Sludging through the heavy mud to the Mix Up Tent for the dirty stylings of American rapper Azealia Banks, I wasn’t really sure what to expect. With the cunt-laden 212 dominating the airways, Miss Banks was one of the more hyped acts to watch out for. Personally I’ve always found her beats more enthralling than her lyrics and was interested to see how she would translate her show live. With Australia’s favourite house party DJ Nina Las Vegas successfully warming the masses with her crafty mixes, the crowd was well lubricated for Azealia Bank’s grand entrance.
Long locks flowing down her back, her polished asthetics vastly contrasted the fierce warrior look blazing in her eyes. With suited up back-up dancers getting crunk behind her, Banks wasted no time and hit off her set with the fast talking, Fuck Up The Fun, to heavy crowd approval. However, it kind of all went a bit downhill from there. With a rogue beach ball hitting her in the face, proclaiming “Ya’ll scared the fucking shit outta me with that ball”, and technical difficulties plaguing the remainder of her set, she seemed to lose the spark she started with.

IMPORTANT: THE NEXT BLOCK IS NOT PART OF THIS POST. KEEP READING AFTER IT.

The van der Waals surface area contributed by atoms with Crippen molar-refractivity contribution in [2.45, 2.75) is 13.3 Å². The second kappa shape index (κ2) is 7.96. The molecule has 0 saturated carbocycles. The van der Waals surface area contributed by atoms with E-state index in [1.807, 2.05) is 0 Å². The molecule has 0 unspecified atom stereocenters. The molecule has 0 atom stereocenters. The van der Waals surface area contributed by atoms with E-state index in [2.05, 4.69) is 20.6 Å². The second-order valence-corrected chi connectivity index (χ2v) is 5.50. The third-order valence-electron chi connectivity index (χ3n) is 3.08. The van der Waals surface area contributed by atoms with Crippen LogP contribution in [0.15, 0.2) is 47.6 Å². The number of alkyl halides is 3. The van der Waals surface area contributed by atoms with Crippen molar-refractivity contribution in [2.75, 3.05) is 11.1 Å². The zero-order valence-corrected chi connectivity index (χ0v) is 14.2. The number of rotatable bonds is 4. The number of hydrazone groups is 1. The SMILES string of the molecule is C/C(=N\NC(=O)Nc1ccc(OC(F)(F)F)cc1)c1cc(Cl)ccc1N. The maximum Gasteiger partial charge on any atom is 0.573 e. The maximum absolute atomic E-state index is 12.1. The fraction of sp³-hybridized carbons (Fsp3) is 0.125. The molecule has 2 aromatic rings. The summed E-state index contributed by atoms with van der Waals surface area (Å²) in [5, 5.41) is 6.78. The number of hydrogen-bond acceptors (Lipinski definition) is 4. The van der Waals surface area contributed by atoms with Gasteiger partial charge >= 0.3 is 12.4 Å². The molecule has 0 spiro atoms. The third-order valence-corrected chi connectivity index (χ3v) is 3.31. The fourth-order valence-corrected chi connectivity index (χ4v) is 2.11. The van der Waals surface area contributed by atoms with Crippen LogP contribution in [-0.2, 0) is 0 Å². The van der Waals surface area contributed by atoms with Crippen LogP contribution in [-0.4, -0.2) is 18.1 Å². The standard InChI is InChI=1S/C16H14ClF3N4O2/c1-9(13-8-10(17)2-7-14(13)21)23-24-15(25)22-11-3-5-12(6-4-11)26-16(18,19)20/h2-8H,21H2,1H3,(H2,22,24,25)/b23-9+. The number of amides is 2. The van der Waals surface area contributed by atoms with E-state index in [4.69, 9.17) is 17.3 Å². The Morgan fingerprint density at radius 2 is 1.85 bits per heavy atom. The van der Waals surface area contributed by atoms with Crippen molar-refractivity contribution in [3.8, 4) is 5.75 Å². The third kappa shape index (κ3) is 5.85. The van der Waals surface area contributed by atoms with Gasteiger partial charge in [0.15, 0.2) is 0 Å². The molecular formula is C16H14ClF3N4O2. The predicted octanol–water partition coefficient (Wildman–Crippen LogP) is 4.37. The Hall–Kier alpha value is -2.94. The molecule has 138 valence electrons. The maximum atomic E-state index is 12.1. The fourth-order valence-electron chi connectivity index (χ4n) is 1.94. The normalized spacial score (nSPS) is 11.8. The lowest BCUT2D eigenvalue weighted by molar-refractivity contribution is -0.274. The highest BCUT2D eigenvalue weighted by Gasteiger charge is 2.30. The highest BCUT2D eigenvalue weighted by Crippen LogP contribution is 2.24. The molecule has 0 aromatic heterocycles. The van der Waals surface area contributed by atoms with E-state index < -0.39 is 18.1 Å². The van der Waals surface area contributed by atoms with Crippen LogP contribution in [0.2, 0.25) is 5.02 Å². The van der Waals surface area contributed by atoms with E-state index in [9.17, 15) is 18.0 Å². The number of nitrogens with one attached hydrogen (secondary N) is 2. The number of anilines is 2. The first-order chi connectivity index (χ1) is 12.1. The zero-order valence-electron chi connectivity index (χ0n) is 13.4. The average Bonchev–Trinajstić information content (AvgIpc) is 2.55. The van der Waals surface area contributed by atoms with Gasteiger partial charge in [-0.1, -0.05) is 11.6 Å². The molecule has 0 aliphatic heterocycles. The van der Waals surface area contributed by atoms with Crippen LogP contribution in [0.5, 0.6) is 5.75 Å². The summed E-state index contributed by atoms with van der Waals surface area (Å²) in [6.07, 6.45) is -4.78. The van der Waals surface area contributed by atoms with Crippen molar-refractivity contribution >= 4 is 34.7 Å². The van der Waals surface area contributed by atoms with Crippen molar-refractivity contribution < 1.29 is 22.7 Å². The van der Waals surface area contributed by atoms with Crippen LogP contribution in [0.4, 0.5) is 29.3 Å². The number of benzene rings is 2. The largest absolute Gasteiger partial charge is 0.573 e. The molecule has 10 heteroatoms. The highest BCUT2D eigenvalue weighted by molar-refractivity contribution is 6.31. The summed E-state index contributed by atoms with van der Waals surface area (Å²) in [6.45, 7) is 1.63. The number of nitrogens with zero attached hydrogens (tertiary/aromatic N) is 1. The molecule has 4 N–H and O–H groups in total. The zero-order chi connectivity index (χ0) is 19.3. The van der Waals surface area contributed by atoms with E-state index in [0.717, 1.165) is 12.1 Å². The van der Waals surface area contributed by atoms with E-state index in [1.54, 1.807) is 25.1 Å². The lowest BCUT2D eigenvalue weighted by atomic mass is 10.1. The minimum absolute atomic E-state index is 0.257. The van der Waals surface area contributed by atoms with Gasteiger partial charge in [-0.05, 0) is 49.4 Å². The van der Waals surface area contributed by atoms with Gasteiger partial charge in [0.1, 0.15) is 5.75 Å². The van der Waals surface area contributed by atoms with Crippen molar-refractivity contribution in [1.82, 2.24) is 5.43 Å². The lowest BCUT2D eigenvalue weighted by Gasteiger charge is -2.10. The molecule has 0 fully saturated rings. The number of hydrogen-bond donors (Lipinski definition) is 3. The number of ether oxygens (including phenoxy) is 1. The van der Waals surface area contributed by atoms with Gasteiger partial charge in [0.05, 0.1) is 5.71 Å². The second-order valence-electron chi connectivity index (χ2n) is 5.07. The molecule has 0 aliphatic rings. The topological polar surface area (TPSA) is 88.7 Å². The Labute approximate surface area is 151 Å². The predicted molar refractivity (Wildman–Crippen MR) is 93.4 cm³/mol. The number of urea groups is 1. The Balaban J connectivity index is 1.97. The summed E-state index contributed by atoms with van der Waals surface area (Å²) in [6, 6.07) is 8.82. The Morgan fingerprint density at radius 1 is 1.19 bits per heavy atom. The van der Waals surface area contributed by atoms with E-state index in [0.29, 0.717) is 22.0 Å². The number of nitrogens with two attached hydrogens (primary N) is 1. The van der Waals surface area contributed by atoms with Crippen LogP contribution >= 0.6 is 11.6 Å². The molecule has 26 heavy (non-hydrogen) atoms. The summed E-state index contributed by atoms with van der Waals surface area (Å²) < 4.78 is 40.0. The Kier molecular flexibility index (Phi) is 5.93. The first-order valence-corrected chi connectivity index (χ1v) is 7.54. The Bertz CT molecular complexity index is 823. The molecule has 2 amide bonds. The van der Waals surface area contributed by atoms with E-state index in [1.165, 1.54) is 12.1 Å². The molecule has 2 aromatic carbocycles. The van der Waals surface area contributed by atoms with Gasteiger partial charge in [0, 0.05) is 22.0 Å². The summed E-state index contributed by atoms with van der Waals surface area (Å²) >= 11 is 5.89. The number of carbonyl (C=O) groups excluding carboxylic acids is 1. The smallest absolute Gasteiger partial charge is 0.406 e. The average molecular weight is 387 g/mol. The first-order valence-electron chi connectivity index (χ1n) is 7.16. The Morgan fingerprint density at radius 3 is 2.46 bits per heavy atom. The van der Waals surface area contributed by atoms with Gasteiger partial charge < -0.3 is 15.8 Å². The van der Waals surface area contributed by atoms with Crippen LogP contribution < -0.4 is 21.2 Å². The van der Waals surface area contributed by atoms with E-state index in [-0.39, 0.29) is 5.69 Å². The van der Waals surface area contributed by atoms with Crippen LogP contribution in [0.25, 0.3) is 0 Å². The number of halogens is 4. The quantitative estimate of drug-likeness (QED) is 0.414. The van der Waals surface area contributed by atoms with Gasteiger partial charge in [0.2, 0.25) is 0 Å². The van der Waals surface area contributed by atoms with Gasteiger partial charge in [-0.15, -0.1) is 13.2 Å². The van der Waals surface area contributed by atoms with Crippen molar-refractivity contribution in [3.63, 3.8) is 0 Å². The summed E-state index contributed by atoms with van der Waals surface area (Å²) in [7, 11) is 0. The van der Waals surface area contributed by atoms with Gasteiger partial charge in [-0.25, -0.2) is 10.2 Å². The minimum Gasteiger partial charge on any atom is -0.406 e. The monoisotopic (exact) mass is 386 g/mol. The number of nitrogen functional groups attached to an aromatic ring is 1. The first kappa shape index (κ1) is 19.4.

Chewing through Van Vouge, Barbie Shit, Bambi, 1991, and my personal favourite, Jumanji in roughly 20 minutes, she announced highly anticipated final number, 212 by saying, “This is the reason why I’m here”. As expected, the crowd went ape shit, chanting “Imma ruin you cunt”, as Azealia dirty danced her way to the end of her underwhelming set.
While the crowd remained more than enthusiastic during her performance, the disappointment settled in when they realised it was over in a mere 27 minutes, with confused “is that it?” expressions spreading like wildfire throughout the crowd. While it’s understandable that technical difficulties played a major role, I felt that she self indulgently sped through her set and hardly gave the audience a chance to savour the experience. I really did expect more from someone who had just travelled half-way around the world to play their first Australian show.
Splendour In The Grass Review: Azealia Banks - Music Feeds